Day 17 represented our third attempt to get into Oman – after being denied entry twice the day before. Once again, we drove up the coast and arrived at the Omani border. We were all pretty nervous because of the issues we had the day before and we really wanted to make this visit to Oman happen. As we walked into the “Departure Hall”, we paid our fee, got a laugh from the friendliest custom’s officers in the world, they stamped our passports and we left the UAE.
10 feet later, we had been welcomed by the Sultanate of Oman and had to go into their “Arrival Hall” to request visas. Their arrival hall and custom’s officers were not nearly as professional as the UAE’s. But regardless, they got us started on requesting visas.and before we knew it (and another 50 dirham – ~$13 – later), we were back in the car and on our way.
This is where the trip really got started and it was incredible on all fronts. Let’s start with the fact that no one in our group had never thought of going to Oman…. ever, or even knew anything about it before we got there. Within a mile of being in Oman, the claim that the sites were amazing had been validated. The road was hugging the coast and aqua blue sea on one side, with giant rock cliffs on the other. It was a perfectly paved 2 lane road with lights lining the street and pull off parking so you could stop to take pictures.
We stopped twice to take pictures in the first 5 miles of the drive. Finally the group decided we would never make it to Khasab at that rate and we needed to get there first – we could just stop for pictures on the way back.
As we continued to ride along the coast and take in breathtaking views of the mountains, water and small cities along the fjords, our UAE radio station blasting out today’s American hits. It made us laugh that we heard “She Looks So Perfect” by 5 Seconds of Summer rolling along the cliffs of Oman.
An hour or so past the border, we arrived in Khasab. Many people refer to Khasab as the Norway of Arabia and from what I read, it is because of the rock formations and the fjords, which are similar to those in Scandinavia, although much warmer. The town itself was very very small and seemingly it was deserted. As we tried to find a lunch spot, it looked like there were only three options, Yemeni food, Omani BBQ, or a supermarket. We decided to go to with Omani BBQ where we ate kabob, rice and cucumber/tomato salad on a raised floor – I never heard of Omani BBQ, but it exceeded expectations.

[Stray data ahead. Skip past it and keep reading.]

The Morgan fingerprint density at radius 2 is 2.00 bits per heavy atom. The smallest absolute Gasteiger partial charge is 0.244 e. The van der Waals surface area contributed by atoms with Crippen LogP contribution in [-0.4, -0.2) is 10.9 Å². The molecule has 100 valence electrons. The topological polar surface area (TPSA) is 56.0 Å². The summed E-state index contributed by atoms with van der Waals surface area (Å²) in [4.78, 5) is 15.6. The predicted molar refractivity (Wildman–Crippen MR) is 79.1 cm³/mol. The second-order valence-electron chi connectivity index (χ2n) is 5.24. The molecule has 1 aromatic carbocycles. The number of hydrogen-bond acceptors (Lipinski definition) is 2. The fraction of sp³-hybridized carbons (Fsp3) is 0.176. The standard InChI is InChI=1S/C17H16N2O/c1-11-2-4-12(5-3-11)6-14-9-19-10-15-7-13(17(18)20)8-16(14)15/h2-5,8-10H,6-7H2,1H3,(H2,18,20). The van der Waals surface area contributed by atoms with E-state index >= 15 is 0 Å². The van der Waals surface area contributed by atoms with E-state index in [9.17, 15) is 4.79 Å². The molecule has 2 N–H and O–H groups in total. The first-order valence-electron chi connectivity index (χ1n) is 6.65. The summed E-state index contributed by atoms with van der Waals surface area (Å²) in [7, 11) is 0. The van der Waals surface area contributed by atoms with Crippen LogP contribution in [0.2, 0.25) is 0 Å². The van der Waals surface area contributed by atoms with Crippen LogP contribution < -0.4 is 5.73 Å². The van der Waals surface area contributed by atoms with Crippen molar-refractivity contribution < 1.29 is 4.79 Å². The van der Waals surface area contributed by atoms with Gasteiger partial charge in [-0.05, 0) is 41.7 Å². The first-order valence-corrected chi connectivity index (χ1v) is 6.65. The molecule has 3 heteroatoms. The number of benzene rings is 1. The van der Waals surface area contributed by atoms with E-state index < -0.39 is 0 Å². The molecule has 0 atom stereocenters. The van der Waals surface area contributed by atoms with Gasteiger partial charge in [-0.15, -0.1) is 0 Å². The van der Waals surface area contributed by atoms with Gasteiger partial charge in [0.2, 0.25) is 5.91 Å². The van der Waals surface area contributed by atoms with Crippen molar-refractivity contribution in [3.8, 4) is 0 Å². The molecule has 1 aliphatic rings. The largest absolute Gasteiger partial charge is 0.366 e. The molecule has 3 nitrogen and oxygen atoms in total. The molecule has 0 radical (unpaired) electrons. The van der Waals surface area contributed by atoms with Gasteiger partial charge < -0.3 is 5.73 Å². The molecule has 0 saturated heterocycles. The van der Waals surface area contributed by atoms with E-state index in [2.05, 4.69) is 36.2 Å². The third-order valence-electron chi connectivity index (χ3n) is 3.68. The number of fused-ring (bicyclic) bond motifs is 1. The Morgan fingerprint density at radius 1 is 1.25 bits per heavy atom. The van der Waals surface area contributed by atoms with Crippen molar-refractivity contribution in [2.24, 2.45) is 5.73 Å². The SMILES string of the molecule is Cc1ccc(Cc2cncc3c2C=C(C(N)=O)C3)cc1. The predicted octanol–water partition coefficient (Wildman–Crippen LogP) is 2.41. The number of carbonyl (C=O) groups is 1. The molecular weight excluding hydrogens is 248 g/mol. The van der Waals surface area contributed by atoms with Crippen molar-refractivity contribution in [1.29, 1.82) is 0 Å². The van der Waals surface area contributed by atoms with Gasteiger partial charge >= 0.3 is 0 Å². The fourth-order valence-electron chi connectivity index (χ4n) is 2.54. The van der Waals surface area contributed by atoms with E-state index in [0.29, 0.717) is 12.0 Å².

Next, we set out to find a dhow cruise to take us out into the Straits of Hormuz – we had heard this was the “can’t miss” thing to do. The first place we went to was closed, but the second place we went in, the guy said we could go on a cruise for 100 dirham ($27) in 15 minutes, no problem.
With that, we drove over to the Khasab marina and boarded a dhow cruise boat. There were about 15 people on the boat from all over the world, India, Germany and Australia among them. As the boat set out the views were already incredible. We hugged the coast until we ended up in a large bay. As we coasted through the bay, all the sudden we saw a pod of dolphins 100 feet away. We hovered around for a while as the dolphins got comfortable with us, then, all the sudden we gave it some gas. As we motored across the bay, all the sudden there were dolphins on both sides of the boat trying to keep up, maybe 5-10 feet away from the boat. At one point, there were 3 dolphins on one side and 2 on the other. To see the dolphins next to us was crazy to see; they were much bigger than expected.
After a few rounds of this, our boat cruised further into the bay until we arrived at a rock in the middle of it where we anchored. The captain was throwing pieces of bananas into the water, which amazingly, was attracting hundreds of rainbow type fish to hover in the area and attack as soon as it hit the water. The crew then distributed the snorkeling gear and our group jumped into the water off the side of the boat.
Travis took his quadricopter out and it took off from the boat to get an aerial view of the area (or to do surveillance in Oman – either is possible), which turned out great as well.
Eventually I snorkeled to shore to explore, but I didn’t have shoes and the island was all rock and gravel. Terribly painful. After a while, I just decided to wear the flippers to salvage my feet from any more pain. It looked hilarious, but it was 1000 times better on my feet.
As the sun began to set and we got close to the port, all the sudden we saw 100 speedboats (no joke, there were a ton of them) filled with cargo covered in green tarps speeding off directly away from shore, seemingly into the center of the Straits of Hormuz. My initial thought was I thought it was a speed boat race, but then I saw the cargo, and thought they must be headed to Iran. The team thought this was impossible since Iran and Oman are not friends, but Matt later found out, that the boats head to Iran. It’s not weapons or drugs or anything, but just American products they can’t get in Iran (TV’s, cigarettes, clothes, etc.). Apparently, the boats come from Iran in the morning, full of goats (yes, goats on boats – sounds like a rap song) and other cargo, and then they leave right at sunset to increase the chances they won’t be caught by the Iranian Navy. It’s a bit freaky to think about, and also makes you think about how close you are to Iran there – 30 to 45 minutes on a boat – but it didn’t feel unsafe, and I don’t think it was. A couple boats even waved at us as we went back to shore.
As we went back up the coast, headed back to the UAE, we enjoyed the sunset and realized Oman is truly a hidden gem.